Where does partiulate matter originate from?
Particulate matter consists of primary and secondary particles. The distinction between both is made based on their origin.
Primary particles are emitted directly into the atmosphere and can be solid or fluid.They can for example be mineral particles originating from soil erosion, desert sand, volcanic ashes etc. Also black carbon, originating from domestic heating or particles emitted by traffic, either directly from the exhaust or by wear of tyres or brakes, are included. Also particles that are resuspended by traffic (i.e. dust on the road which is blown up again ) belong in this primary fraction.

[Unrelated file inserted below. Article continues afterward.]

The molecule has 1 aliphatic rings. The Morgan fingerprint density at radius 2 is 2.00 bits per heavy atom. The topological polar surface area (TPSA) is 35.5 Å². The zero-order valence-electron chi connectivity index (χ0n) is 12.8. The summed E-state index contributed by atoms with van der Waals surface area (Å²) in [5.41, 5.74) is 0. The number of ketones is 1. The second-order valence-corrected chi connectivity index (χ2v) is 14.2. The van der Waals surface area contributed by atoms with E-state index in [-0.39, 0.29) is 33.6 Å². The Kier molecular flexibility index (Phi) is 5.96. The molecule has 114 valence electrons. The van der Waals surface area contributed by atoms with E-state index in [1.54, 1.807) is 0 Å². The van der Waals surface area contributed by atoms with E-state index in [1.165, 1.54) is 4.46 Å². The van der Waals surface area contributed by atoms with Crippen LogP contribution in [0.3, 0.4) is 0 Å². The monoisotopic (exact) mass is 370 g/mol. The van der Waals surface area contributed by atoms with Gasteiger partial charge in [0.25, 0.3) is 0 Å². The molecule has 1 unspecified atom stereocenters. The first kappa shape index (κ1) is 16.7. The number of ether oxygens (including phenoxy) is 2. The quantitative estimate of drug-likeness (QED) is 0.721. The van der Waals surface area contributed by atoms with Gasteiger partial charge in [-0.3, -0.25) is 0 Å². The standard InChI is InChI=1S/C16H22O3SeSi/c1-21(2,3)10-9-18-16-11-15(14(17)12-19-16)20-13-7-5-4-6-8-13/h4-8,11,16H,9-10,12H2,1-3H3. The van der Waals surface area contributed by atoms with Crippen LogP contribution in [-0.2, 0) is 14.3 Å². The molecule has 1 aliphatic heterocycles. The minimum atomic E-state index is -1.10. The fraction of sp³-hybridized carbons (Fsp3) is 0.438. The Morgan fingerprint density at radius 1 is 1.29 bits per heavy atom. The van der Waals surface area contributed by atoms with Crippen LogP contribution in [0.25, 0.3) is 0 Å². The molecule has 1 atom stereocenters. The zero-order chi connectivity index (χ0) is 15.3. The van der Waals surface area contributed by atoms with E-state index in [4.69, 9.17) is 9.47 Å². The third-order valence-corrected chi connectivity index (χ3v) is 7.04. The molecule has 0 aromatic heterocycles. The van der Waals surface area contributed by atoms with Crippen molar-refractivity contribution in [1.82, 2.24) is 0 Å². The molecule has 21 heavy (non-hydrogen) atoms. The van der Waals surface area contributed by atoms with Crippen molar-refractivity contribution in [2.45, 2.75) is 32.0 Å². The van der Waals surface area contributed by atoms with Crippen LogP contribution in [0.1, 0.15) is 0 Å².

Secondary particles originate in the atmosphere, through chemical reaction of gaseous precursor compounds such as ammoniac (NH3), sulphur dioxide (SO2), nitrogen oxides (NOx) or organic compounds. From these gases or the reaction products thereof, aerosols can be formed through the formation of new particles (nucleation) or by adhesion to already existing particles (coagulation). From research carried out by VMM, it turns out the secondary anorganic fraction contributes for about 40% to the total mass of PM10 in Vlaanderen. This secondary anorganic fraction is formed out of NH3, SO2 and NOx.